The best thing to do when wondering, can you be charged with a crime without knowing, or when someone presses charges against you is to search the state or local court clerk’s office for the specifics.

Step 1: Find Out If Charges Were Pressed Against You

The first step in the process usually involves a police report or arrest record being viewed by the prosecutor. A police report will include facts about the case including the following:

  • Time of incident
  • Location of incident
  • Individuals involved in the incident
  • Witness information
  • Outline of events that occurred
What happens after someone presses charges against you in Wyoming is up to the judicial branch, screenshot.

As soon as someone has charges pressed against them, they can perform a background check and criminal history check at the local and state level to find out if a warrant has been filed for their arrest.

The easiest way to find out which charges have been filed is through the local court clerk.

The court clerk in the jurisdiction that the crime allegedly took place will have the court records regarding when the prosecutor filed the charges. Since the person that is named in the charges should be the one searching for them, there should be no issue with retrieving those records.

The process is slightly different in each state for how to find out if criminal charges are filed, but more information is available on the court clerk’s website, and in some cases a searchable database will be available.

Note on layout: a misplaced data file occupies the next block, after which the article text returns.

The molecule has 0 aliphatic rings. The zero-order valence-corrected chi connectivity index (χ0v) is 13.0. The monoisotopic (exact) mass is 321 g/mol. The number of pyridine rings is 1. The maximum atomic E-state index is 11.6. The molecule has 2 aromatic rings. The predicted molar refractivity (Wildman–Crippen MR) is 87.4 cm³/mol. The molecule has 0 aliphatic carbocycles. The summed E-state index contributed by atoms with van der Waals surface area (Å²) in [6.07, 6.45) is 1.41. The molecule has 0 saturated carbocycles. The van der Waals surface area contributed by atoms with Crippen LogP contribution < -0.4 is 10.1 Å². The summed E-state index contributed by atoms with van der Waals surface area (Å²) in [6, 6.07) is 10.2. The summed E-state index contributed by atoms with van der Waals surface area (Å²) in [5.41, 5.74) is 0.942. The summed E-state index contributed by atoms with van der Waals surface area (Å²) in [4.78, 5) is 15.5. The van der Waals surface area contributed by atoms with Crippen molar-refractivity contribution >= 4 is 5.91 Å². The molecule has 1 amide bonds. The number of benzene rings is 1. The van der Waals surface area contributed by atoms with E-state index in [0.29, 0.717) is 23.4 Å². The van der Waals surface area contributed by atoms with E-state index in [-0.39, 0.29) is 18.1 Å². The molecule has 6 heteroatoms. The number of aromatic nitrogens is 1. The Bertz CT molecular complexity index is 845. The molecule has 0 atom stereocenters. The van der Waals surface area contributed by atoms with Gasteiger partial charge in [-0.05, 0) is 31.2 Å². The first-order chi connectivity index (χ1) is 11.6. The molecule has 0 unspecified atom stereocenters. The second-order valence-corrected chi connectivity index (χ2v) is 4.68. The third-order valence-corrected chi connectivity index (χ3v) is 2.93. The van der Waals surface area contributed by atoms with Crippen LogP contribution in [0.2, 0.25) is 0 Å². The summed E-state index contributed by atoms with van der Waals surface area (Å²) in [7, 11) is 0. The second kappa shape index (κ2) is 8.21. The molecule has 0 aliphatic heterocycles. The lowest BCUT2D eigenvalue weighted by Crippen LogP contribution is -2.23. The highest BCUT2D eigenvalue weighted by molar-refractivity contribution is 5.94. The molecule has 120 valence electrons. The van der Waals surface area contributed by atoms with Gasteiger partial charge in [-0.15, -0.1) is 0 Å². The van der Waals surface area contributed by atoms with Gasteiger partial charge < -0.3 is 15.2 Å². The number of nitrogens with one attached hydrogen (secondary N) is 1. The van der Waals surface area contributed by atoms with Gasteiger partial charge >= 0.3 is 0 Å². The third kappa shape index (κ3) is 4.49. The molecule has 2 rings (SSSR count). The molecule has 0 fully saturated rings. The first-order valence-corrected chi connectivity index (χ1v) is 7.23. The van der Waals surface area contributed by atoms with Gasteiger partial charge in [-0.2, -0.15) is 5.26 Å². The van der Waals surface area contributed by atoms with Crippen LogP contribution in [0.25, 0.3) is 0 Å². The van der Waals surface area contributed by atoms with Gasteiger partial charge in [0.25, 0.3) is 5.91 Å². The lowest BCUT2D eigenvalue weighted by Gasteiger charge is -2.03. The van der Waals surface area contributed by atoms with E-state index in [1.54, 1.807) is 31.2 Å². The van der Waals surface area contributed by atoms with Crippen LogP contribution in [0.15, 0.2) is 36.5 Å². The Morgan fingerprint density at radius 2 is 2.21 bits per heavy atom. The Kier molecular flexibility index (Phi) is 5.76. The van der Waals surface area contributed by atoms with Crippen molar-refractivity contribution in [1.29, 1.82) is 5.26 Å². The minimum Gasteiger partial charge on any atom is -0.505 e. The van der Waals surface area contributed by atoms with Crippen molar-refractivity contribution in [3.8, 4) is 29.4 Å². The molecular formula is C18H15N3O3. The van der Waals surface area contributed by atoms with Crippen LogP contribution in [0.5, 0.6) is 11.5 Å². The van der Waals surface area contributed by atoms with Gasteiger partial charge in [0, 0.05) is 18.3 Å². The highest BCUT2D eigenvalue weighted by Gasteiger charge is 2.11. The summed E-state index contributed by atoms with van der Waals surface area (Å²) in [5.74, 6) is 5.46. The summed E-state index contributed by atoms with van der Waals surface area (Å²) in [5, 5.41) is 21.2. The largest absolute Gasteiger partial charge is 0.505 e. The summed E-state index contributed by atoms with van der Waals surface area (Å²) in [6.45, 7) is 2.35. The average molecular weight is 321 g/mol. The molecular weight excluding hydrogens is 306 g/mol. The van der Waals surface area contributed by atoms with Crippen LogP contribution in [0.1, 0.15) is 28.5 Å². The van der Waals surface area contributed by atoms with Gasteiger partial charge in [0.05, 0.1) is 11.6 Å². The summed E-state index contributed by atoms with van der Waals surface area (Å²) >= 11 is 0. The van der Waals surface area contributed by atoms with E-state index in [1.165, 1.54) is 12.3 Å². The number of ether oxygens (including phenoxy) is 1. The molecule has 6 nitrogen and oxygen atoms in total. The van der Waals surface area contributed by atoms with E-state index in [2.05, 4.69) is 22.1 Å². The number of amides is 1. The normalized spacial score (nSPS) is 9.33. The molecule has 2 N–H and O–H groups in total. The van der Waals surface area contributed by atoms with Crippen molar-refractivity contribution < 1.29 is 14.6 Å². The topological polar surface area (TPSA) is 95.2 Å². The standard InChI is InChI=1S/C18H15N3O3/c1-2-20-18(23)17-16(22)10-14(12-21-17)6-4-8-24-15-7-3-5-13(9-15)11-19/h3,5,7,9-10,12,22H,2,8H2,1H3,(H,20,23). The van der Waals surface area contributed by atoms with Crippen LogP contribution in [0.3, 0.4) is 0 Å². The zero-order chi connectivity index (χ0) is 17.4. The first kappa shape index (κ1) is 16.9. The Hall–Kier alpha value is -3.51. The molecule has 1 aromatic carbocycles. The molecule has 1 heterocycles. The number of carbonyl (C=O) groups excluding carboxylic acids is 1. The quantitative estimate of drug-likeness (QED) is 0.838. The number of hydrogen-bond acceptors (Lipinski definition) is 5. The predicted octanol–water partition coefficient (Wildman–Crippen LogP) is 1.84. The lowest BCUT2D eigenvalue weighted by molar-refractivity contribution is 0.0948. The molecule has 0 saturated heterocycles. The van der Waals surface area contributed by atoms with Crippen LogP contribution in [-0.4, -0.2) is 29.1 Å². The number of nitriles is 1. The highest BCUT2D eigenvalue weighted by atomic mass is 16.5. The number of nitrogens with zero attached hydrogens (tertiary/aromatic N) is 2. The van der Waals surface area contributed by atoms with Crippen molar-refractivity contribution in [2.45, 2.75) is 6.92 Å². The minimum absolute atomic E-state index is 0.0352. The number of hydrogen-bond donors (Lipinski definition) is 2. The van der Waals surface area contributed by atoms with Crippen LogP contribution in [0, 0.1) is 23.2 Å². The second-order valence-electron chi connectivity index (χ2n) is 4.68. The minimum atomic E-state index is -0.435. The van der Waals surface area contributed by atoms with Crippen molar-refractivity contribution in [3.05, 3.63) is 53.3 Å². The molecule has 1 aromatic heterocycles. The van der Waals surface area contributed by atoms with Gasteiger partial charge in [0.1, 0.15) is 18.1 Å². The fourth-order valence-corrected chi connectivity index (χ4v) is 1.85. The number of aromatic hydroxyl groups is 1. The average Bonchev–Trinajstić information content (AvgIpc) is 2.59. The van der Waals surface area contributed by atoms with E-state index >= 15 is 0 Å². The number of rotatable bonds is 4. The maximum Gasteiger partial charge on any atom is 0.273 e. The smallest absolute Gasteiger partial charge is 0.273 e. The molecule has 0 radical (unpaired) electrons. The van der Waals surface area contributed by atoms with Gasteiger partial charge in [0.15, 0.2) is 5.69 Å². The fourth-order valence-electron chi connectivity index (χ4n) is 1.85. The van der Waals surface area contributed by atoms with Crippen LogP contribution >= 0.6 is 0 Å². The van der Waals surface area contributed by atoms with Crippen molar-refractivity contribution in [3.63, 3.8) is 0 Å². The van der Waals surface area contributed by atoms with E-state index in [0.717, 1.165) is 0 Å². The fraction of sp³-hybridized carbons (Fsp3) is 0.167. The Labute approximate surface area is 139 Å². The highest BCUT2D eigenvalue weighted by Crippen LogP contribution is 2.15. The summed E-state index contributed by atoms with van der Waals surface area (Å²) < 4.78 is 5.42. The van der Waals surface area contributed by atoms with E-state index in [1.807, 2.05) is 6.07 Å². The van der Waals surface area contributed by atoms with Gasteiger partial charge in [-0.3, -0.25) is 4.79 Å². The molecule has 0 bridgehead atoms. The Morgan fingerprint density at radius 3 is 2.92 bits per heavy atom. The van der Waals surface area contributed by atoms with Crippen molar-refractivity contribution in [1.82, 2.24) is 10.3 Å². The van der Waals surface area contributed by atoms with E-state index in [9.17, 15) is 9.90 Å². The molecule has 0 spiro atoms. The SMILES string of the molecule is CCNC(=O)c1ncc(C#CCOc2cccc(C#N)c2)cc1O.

Screenshot of Just One Look tool for Alabama.

The Just One Look platform in Alabama (and other states), allows users to see up to date criminal and civil court charges, including pending charges and case lookup features.

Many states use the Just one Look system, which allows users to find out if there are pending charges against them for free. However, for states that don’t use this platform, the state court clerk website should also provide the information.

A list of each state’s court clerk website is available below.

StateCourt Clerk Website
AlabamaAlabama Court Clerk
AlaskaAlaska Court Clerk
ArizonaArizona Court Clerk
ArkansasArkansas Court Clerk
CaliforniaCalifornia Court Clerk
ColoradoColorado Court Clerk
ConnecticutConnecticut Court Clerk
DelawareDelaware Court Clerk
FloridaFlorida Court Clerk
GeorgiaGeorgia Court Clerk
HawaiiHawaii Court Clerk
IdahoIdaho Court Clerk
IllinoisIllinois Court Clerk
IndianaIndiana Court Clerk
IowaIowa Court Clerk
KansasKansas Court Clerk
KentuckyKentucky Court Clerk
LouisianaLouisiana Court Clerk
MaineMaine Court Clerk
MarylandMaryland Court Clerk
MassachusettsMassachusetts Court Clerk
MichiganMichigan Court Clerk
MinnesotaMinnesota Court Clerk
MississippiMississippi Court Clerk
MissouriMissouri Court Clerk
MontanaMontana Court Clerk
NebraskaNebraska Court Clerk
NevadaNevada Court Clerk
New HampshireNew Hampshire Court Clerk
New JerseyNew Jersey Court Clerk
New MexicoNew Mexico Court Clerk
New YorkNew York Court Clerk
North CarolinaNorth Carolina Court Clerk
North DakotaNorth Dakota Court Clerk